They have provided what they describe as a definitive age for the bone bed of between 117,000 and 108,000 years old. This represents the most recent known record of Homo erectus anywhere in the world.

“I don’t know what you could date at the site to give you more precise dates than what we’ve been able to produce,” Prof Ciochon told LIVE SCIENCE.

Prof Chris Stringer, research leader on human evolution at London’s Natural History Museum, who was not involved with the work, commented: “This is a very comprehensive study of the depositional context of the famous Ngandong Homo erectus partial skulls and shin bones, and the authors build a strong case that these individuals died and were washed into the deposits of the Solo River about 112,000 years ago.

“This age is very young for such primitive-looking Homo erectus fossils, and establishes that the species persisted on Java for well over one million years.”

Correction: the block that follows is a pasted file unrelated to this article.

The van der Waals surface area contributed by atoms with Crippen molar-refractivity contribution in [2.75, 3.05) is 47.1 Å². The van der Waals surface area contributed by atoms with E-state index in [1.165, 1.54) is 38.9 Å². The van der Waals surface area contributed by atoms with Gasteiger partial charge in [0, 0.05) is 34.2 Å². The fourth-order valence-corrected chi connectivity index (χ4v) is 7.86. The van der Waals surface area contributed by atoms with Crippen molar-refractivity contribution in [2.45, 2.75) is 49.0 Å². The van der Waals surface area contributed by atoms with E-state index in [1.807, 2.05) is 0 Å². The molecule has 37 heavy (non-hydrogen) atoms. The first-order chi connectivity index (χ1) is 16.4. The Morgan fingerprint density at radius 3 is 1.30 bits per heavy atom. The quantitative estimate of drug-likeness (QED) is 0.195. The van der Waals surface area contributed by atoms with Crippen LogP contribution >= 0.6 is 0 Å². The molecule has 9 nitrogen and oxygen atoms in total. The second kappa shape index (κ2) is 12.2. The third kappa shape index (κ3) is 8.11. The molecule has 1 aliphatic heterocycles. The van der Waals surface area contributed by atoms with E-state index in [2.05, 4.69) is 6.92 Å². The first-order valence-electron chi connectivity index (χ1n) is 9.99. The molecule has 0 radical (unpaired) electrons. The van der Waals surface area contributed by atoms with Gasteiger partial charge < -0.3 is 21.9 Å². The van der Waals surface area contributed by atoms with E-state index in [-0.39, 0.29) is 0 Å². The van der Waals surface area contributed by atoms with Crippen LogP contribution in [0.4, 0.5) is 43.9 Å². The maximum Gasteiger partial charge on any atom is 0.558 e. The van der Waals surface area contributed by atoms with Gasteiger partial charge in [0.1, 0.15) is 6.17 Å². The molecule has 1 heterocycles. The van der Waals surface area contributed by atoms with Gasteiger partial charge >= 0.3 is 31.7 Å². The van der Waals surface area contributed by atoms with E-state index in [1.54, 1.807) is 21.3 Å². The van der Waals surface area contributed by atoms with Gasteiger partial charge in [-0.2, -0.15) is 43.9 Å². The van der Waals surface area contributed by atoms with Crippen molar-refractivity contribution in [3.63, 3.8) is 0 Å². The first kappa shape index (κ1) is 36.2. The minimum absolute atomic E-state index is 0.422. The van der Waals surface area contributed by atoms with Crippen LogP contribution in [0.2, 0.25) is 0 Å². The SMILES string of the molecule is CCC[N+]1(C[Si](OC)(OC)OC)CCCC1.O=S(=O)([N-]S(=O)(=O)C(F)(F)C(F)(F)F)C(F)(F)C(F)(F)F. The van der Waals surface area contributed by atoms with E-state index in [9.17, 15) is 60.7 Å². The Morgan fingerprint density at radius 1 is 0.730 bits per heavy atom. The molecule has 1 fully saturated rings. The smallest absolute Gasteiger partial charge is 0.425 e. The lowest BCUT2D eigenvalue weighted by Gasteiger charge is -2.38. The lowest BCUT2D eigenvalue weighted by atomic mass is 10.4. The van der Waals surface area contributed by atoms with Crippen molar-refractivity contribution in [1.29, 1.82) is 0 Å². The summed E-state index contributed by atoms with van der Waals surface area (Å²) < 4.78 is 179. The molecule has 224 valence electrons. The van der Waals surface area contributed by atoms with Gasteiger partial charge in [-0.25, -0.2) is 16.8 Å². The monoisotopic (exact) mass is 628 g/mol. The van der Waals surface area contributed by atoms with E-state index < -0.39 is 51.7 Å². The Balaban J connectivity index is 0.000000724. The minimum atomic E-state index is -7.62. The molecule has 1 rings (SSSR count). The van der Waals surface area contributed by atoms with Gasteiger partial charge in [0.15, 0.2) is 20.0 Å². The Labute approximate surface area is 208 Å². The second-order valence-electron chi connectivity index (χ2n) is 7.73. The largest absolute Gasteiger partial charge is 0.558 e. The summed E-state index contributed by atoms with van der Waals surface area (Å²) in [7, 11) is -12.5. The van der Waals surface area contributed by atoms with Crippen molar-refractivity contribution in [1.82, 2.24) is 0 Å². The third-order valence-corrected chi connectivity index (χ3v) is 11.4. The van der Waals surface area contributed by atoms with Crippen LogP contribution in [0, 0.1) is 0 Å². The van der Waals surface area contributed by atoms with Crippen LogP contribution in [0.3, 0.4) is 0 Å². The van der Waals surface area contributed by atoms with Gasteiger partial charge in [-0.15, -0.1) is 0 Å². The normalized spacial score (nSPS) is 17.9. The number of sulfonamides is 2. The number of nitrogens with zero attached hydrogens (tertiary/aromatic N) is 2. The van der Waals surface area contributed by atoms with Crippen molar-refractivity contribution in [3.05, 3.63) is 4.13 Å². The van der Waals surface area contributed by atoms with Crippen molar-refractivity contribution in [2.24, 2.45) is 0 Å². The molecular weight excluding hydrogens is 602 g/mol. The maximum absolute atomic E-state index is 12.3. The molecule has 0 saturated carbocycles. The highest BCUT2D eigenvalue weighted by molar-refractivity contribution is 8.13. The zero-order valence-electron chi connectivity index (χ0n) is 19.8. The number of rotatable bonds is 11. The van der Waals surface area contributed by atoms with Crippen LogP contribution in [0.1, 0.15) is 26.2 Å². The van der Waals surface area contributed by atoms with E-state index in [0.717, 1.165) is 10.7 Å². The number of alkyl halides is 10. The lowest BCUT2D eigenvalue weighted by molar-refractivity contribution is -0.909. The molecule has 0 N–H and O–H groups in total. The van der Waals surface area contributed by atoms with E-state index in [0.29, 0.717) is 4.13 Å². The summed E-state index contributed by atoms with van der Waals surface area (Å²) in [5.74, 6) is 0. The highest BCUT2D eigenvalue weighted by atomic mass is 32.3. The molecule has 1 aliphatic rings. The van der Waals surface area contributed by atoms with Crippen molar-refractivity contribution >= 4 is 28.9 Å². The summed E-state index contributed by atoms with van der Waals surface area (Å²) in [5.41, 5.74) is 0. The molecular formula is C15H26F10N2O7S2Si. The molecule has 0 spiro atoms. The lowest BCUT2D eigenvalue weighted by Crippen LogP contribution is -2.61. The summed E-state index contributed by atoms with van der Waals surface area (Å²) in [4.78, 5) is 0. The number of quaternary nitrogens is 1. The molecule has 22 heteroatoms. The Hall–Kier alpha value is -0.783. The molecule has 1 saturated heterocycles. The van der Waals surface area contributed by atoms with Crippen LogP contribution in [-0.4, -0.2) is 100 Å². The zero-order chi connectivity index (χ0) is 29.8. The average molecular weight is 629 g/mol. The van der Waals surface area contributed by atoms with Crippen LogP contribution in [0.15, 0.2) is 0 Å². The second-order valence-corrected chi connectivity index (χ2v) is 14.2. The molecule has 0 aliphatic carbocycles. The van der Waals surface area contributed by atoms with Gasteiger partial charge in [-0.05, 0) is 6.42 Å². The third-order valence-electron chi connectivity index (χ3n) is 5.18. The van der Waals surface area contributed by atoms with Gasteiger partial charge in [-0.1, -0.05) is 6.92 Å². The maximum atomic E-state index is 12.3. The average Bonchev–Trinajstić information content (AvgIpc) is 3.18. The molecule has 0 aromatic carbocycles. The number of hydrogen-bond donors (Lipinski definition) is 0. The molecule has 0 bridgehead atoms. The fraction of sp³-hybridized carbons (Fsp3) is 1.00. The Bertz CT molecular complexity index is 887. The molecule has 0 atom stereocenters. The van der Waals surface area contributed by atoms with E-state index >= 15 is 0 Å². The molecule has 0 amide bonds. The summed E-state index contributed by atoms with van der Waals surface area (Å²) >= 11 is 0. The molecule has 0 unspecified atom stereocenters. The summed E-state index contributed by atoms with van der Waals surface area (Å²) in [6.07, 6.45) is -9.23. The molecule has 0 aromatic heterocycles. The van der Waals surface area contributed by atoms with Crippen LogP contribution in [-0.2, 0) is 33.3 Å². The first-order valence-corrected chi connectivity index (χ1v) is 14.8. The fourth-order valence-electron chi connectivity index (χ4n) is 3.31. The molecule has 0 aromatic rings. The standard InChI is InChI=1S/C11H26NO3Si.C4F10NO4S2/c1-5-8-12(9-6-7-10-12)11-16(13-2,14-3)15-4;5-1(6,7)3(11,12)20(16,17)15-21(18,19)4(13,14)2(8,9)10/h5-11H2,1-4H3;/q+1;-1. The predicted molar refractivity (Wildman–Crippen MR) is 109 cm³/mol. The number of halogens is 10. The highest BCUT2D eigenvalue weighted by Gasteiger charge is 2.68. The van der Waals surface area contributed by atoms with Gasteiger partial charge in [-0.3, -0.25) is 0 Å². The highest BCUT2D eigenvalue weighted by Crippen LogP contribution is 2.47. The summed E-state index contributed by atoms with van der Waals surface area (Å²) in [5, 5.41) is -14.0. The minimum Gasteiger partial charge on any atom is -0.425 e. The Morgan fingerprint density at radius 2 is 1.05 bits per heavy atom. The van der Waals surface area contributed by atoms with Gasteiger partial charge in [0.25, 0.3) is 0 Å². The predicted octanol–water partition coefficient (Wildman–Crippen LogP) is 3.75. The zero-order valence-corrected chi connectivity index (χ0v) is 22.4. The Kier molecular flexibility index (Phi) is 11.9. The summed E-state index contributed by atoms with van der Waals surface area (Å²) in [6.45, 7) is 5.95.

Researchers think the collection of remains represent a mass death event, possibly the result of a lahar upriver. A lahar – which comes from a Javanese word – is the slurry that can flow down the slope of a volcano when heavy rainfall occurs during or after a volcanic eruption. These violent events will sweep away anything in their path.

Previously, team-member Frank Huffman, from the University of Texas at Austin, had tracked down the descendants of the Dutch researchers who excavated the Homo erectus remains back in the 1930s.

The excavation sites lie along the Solo River in central Java

The relatives were able to provide him with photographs of the original dig, maps, and notebooks. Huffman was able to resolve much of the uncertainty that had hampered previous attempts to understand the site.